Logos 8 arrived earlier this month, and FaithLife (Logos’s parent company) was kind enough to send me a review copy. I’ve been using it for the past several weeks now, and what follows are a few of my favorite features along with some constructive criticism.
Something that I’ve long wished was part of Logos’s highlighting toolbox is the ability to draw lines between key words in a text. I frankly thought that feature would never come due to technical challenges, but the canvas tool makes it possible to do that and much more. Below is an example I produced fairly quickly using Canvas.
Logos’s own blog post about Canvas shows it being used for more creative, artistic purposes, but expect I’ll use it most often to structure and highlight a passage. Because of this, one feature I hope Logos adds in the future is the ability to use the custom highlighting palates that can be used in other resources within Canvas.
See this page for a video and some other Canvas examples.
One of the challenges with Logos is sifting through a large library of resources to find those most relevant for one’s present study. One way Logos has addressed this problem in the past has been through passage guides or exegetical guides.
Here are some examples from the passage guide:
Workflows take this concept to the next level and provide a click-through guide for how to study a passage. Here is the list of steps for the Passage Exegesis Workflow:
Within these steps, the workflow will direct users out to various resources:
Workflows are customizable, so if there are steps that you can do without or do without being prompted by the workflow, you can customize the process.
In addition to workflows that are focused on studying Scripture, Logos also included a workflow for praying Scripture. On the one hand, the process is simple enough that a workflow isn’t really needed, but part of the utility of the workflows is to teach people how to do something. I can also see using this workflow as a way to discipline myself to slow down and be more intentional in praying through Scripture.
For a video about workflows, see here.
Lexham Survey of Theology / Theology Guide
Another new feature of Logos 8, and one to which I contributed, is the Lexham Survey of Theology. Information from this resource is also presented and expanded on in the theology guide.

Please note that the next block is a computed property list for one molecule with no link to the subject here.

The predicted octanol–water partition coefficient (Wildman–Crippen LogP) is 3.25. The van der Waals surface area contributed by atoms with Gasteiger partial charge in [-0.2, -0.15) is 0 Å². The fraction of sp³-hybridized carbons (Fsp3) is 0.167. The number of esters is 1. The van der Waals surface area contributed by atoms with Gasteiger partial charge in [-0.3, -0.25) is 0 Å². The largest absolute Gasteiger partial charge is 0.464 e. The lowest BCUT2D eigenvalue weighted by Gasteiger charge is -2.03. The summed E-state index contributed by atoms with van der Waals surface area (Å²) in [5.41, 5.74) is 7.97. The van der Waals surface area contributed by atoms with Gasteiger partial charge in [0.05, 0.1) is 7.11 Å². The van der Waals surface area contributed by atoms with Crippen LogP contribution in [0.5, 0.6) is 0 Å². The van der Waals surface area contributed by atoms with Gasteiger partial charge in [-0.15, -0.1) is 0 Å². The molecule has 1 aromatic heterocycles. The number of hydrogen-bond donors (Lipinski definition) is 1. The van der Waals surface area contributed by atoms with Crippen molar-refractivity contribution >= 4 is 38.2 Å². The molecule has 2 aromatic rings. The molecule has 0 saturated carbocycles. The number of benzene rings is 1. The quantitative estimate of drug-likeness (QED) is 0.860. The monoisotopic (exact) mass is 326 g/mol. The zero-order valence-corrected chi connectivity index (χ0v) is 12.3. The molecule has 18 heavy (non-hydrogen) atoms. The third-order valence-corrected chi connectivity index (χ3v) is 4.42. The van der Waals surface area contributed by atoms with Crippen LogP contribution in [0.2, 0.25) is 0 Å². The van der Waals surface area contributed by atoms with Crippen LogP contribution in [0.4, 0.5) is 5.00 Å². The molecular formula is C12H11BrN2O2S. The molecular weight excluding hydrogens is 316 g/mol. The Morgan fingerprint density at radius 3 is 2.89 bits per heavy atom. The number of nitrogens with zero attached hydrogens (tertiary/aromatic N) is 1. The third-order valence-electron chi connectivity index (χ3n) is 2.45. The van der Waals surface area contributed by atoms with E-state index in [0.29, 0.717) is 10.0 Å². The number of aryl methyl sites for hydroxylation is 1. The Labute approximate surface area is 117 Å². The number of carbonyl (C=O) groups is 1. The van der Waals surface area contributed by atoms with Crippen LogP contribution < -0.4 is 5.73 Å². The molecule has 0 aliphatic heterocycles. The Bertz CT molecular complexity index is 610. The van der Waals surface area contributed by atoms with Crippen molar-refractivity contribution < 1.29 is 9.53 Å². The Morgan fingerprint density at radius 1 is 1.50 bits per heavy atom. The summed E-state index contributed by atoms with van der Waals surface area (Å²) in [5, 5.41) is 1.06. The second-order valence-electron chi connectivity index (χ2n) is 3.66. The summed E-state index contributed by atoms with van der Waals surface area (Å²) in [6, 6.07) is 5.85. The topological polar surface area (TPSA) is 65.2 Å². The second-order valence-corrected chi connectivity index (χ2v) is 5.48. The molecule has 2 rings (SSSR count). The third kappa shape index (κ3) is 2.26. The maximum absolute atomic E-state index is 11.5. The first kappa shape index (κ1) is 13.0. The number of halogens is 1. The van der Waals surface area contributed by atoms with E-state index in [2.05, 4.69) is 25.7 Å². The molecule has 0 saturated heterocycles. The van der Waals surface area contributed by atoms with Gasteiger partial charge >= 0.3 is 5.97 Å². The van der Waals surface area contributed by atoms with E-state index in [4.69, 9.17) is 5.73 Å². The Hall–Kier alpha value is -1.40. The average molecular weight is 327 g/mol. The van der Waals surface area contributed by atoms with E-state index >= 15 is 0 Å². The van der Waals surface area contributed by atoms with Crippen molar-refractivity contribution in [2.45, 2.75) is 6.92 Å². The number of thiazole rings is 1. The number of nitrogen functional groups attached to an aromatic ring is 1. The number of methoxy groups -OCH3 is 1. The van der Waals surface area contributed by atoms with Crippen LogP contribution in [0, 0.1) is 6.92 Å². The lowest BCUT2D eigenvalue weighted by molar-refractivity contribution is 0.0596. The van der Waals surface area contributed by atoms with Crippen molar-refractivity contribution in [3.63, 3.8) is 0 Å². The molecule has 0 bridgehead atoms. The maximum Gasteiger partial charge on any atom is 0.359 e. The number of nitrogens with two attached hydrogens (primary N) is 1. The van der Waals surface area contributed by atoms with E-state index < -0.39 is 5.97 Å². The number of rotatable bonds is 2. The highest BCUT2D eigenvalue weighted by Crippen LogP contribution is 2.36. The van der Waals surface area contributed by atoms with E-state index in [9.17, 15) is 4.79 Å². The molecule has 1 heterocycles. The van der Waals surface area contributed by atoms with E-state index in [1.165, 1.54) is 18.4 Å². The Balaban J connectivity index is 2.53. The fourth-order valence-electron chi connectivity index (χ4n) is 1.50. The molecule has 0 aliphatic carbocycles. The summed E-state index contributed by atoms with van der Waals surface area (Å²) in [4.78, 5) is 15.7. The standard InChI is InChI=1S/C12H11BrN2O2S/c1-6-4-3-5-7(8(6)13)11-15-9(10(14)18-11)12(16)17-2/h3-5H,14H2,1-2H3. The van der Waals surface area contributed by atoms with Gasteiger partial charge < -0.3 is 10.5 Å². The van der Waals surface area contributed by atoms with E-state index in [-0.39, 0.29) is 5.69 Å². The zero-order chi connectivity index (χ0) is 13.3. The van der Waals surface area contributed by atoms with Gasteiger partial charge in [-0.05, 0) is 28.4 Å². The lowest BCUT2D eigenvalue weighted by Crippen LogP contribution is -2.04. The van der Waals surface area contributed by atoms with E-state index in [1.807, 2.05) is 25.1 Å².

The LST provides a brief definition of a theological topic followed by an entry which summarizes the topic. Key passages and recommended resources follow the entry. In general, I think the summaries are helpful, though there are some which, unfortunately, seem to argue for a viewpoint instead of surveying positions. I contributed entries relating to the themes of covenant and law and sought to provide a summary of viewpoints followed by suggested resources that represent the range of viewpoints on the topic.
I think the resource recommendations and the key passages may end up being the most useful part of this resource.
For a video about the theology guide, see here.
Touch and Pen
I use Logos on a Surface device, and, in general, it works well with touch. I’ve used the Logos mobile app on both iOS and Android, and while the mobile app is nice, I prefer the full-featured experience on my Surface.
In many ways, Logos 8 improves upon Logos 7 in the realm of touch. The new design for accessing the table of contents within resources is more touch-friendly, as are the new toggles for the interlinear and multiple resources views. However, while the main resources respond to touch, the interactives do not. This is frankly unacceptable. Windows devices have had touch for the past decade, and a program in which touch works only selectively is broken.
Similarly, the pen works everywhere in Logos–except with the notes feature. There is no place where pen functionality is more desirable within Logos. Furthermore, there is no reason why pen functionality should not work here. Microsoft provides the pane for pen input, and the Logos program should not care whether the text is coming from the pen input pane, from an onscreen keyboard, or from a hardware keyboard. It is the only program I have that does not recognize pen input. When a program does not function with a basic operating system feature that works with every other program, it is broken.
Logos 8 includes a number of other nice features. For instance, the Library now has a side panel with helpful filters. I find that I use this far more than I might have anticipated. In fact, if I were to organize this post by most used feature, this paragraph would be at the top of the post instead of at the bottom.
The homepage now includes a dashboard that fills up with the users own documents. The advertising is still present, but if you have enough docs on the dashboard, it is tucked away below your docs. This is better than the old homepage. I had my various prayer lists in the sidebar on the old homepage, but it seemed distracting to interact with them as a sidebar to blog posts and advertisements. At least for my workflow, the new homepage is better.
I’m generally happy with the new UI as well. While I did like the big book panel/icon that always appeared on the far left of a resource pane in the old design (and have to retrain myself to go to ellipses on the right of the screen instead of to the left of the screen to access the resource menu), I think the new design is better overall. It’s clearer which tab is active, and the icons within the tab make identifying resources in different tabs a bit easier.
My general assessment is that Logos 8 is a solid and substantial upgrade from Logos 7.